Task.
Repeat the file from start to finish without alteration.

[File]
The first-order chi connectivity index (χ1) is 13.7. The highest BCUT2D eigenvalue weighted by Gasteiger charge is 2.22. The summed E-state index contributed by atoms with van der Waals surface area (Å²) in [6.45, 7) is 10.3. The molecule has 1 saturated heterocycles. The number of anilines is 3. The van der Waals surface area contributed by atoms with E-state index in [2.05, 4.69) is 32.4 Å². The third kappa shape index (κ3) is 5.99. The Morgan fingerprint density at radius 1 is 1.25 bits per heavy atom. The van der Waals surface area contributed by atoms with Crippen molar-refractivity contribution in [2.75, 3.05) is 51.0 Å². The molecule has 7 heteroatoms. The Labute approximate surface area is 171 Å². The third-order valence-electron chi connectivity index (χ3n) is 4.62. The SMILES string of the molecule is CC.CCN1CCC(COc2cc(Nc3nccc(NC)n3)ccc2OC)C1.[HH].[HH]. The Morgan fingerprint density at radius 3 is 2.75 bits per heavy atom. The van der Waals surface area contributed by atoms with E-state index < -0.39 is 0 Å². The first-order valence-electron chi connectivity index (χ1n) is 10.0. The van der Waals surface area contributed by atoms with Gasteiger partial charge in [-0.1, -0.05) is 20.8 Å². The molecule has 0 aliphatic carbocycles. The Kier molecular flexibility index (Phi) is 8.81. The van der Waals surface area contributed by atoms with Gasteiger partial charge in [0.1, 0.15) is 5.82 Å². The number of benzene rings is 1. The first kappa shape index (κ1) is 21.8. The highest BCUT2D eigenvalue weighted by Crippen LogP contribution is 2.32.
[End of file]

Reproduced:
The first-order chi connectivity index (χ1) is 13.7. The highest BCUT2D eigenvalue weighted by Gasteiger charge is 2.22. The summed E-state index contributed by atoms with van der Waals surface area (Å²) in [6.45, 7) is 10.3. The molecule has 1 saturated heterocycles. The number of anilines is 3. The van der Waals surface area contributed by atoms with E-state index in [2.05, 4.69) is 32.4 Å². The third kappa shape index (κ3) is 5.99. The Morgan fingerprint density at radius 1 is 1.25 bits per heavy atom. The van der Waals surface area contributed by atoms with Crippen molar-refractivity contribution in [2.75, 3.05) is 51.0 Å². The molecule has 7 heteroatoms. The Labute approximate surface area is 171 Å². The third-order valence-electron chi connectivity index (χ3n) is 4.62. The SMILES string of the molecule is CC.CCN1CCC(COc2cc(Nc3nccc(NC)n3)ccc2OC)C1.[HH].[HH]. The Morgan fingerprint density at radius 3 is 2.75 bits per heavy atom. The van der Waals surface area contributed by atoms with E-state index < -0.39 is 0 Å². The first-order valence-electron chi connectivity index (χ1n) is 10.0. The van der Waals surface area contributed by atoms with Gasteiger partial charge in [-0.1, -0.05) is 20.8 Å². The molecule has 0 aliphatic carbocycles. The Kier molecular flexibility index (Phi) is 8.81. The van der Waals surface area contributed by atoms with Gasteiger partial charge in [0.1, 0.15) is 5.82 Å². The number of benzene rings is 1. The first kappa shape index (κ1) is 21.8. The highest BCUT2D eigenvalue weighted by Crippen LogP contribution is 2.32.